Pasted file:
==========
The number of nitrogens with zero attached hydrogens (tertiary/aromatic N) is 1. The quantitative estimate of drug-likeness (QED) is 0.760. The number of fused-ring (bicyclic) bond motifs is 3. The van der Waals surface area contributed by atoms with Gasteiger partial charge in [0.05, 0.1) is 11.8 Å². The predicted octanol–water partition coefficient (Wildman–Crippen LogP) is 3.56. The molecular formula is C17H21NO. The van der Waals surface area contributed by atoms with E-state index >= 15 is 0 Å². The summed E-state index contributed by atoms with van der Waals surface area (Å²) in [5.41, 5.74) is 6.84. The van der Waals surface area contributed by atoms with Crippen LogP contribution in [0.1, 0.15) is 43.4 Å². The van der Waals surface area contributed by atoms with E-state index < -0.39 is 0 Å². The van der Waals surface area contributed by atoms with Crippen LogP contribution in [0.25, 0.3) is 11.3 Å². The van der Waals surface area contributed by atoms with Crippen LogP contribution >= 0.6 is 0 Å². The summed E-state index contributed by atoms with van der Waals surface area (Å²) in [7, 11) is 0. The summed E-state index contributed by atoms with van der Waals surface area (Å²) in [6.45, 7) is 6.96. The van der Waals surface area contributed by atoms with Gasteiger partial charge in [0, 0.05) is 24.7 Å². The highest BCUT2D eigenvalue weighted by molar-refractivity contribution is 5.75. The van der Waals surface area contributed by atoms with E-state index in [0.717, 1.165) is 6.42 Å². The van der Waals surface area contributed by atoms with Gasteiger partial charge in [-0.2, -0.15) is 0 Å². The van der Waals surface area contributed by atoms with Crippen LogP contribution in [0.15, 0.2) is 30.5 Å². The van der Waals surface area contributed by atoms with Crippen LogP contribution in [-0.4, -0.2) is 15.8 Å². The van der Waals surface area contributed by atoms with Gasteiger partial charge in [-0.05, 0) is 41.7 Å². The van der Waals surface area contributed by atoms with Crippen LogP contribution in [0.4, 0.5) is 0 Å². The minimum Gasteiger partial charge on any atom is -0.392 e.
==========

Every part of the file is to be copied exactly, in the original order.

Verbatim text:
The number of nitrogens with zero attached hydrogens (tertiary/aromatic N) is 1. The quantitative estimate of drug-likeness (QED) is 0.760. The number of fused-ring (bicyclic) bond motifs is 3. The van der Waals surface area contributed by atoms with Gasteiger partial charge in [0.05, 0.1) is 11.8 Å². The predicted octanol–water partition coefficient (Wildman–Crippen LogP) is 3.56. The molecular formula is C17H21NO. The van der Waals surface area contributed by atoms with E-state index >= 15 is 0 Å². The summed E-state index contributed by atoms with van der Waals surface area (Å²) in [5.41, 5.74) is 6.84. The van der Waals surface area contributed by atoms with Crippen LogP contribution in [0.1, 0.15) is 43.4 Å². The van der Waals surface area contributed by atoms with E-state index < -0.39 is 0 Å². The van der Waals surface area contributed by atoms with Crippen LogP contribution in [0.25, 0.3) is 11.3 Å². The van der Waals surface area contributed by atoms with Crippen LogP contribution >= 0.6 is 0 Å². The summed E-state index contributed by atoms with van der Waals surface area (Å²) in [7, 11) is 0. The summed E-state index contributed by atoms with van der Waals surface area (Å²) in [6.45, 7) is 6.96. The van der Waals surface area contributed by atoms with Gasteiger partial charge in [0, 0.05) is 24.7 Å². The highest BCUT2D eigenvalue weighted by molar-refractivity contribution is 5.75. The van der Waals surface area contributed by atoms with E-state index in [0.717, 1.165) is 6.42 Å². The van der Waals surface area contributed by atoms with Gasteiger partial charge in [-0.2, -0.15) is 0 Å². The van der Waals surface area contributed by atoms with Crippen LogP contribution in [0.15, 0.2) is 30.5 Å². The van der Waals surface area contributed by atoms with Crippen LogP contribution in [-0.4, -0.2) is 15.8 Å². The van der Waals surface area contributed by atoms with Gasteiger partial charge in [-0.05, 0) is 41.7 Å². The van der Waals surface area contributed by atoms with Crippen LogP contribution in [0.4, 0.5) is 0 Å². The minimum Gasteiger partial charge on any atom is -0.392 e.